Chances are, if you grew up in New Orleans between the years of 1959 and 1989 (and maybe even later) you’re familiar with local legend and House of Shock host Morgus The Magnificent.
Perhaps the most prolific host, Sid Noel’s seminal mad scientist still gets syndicated airplay down in the Big Easy, where the good doctor has one hell of a loyal fan base.
So much so that hometown hero Dr. John, who most famously speculated that he was “in the right place, but it must have been the wrong time,” cut this tune about the doc back in the early 60’s.
Released under the pseudonym band “Morgus and the 3 Ghouls,” Dr. John pays tribute to medical contemporary and self proclaimed 38th degree mason Dr. Morgus and his late night House of Shock.
Morgus also has the honor of being one of a few hosts to have his on movie. “The Wacky World of Dr. Morgus” finds our titular physician creating a Batman: The Movie style machine which turns people into dust and then back into people again.
So sit back with the 2 docs, and enjoy this old piece of Horror Host history.
The Horror Host has been a beloved fixture of the genre for almost 60 years now. So ingrained are they in horror culture that even their parodies have slipped into iconography.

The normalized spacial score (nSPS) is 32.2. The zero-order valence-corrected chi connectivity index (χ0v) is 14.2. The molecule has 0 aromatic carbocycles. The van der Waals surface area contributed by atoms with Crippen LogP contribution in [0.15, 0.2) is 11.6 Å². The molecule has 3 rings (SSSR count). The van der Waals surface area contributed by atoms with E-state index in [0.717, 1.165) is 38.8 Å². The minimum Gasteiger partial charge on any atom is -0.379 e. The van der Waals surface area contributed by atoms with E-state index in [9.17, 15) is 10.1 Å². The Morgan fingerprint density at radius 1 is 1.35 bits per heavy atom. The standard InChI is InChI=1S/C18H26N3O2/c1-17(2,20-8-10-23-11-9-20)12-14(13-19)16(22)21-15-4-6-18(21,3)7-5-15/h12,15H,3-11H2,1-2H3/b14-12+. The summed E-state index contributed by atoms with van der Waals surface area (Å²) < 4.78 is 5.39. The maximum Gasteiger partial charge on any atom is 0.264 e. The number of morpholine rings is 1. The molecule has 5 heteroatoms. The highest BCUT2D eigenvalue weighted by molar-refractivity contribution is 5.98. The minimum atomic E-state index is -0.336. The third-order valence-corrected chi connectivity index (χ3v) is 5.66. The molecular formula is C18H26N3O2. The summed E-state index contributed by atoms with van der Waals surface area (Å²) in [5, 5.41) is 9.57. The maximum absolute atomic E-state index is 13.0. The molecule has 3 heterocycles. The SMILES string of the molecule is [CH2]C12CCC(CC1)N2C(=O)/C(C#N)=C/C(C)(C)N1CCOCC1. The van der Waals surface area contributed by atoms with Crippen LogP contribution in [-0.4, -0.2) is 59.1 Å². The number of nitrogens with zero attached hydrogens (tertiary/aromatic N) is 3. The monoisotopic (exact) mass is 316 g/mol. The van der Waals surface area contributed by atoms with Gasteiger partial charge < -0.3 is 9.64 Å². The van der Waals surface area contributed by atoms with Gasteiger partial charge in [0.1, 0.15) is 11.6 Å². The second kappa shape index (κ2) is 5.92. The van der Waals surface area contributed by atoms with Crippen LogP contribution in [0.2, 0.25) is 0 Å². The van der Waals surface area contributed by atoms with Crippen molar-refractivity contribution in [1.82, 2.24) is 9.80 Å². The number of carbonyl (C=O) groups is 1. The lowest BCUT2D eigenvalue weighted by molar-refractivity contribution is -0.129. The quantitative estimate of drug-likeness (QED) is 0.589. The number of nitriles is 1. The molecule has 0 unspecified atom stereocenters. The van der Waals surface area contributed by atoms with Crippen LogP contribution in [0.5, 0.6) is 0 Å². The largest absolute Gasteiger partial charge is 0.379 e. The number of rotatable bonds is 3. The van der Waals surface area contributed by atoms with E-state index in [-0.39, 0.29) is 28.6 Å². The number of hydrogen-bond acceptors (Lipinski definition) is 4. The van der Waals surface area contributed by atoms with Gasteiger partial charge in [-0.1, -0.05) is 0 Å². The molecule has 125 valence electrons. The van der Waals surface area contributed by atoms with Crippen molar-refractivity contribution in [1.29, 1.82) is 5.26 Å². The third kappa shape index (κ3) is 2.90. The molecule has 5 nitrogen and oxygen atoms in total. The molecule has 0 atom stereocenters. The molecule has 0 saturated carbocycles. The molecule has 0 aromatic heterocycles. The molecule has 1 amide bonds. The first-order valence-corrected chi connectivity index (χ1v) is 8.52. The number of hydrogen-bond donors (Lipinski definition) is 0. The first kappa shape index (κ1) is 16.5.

From a time when TV had no guide, DVRs and streaming video weren’t even the stuff of the B-grade sci-fi these horror hosts peddled. TV was a living thing, existing with or without your manifesting gaze. It was there, happening somewhere behind all the black. You needed only to turn it on an tune in to whatever it was offering, lest you missed out entirely. So you waited.
Originally, Universal Studios offered a package of horror classics and worn out titles called Shock Theater to local TV stations for broadcast. The stations had weathermen, announcers and news anchors doubling as any number of ghoulish characters to present the frightening films.
The movies were often the subject of ridicule, and the focus turned rather to the host themselves, their outlandishness and their skits. These shows found almost instant success, and America of the late 50’s, 60’s and 70’s loved these local fixtures. Many spawned several incarnations and are still remembered with great fondness in their hometowns.
As the Shindig enters its 2nd quarter, we’ll take a beat or two to pay tribute to those horror hosts immortalized in song.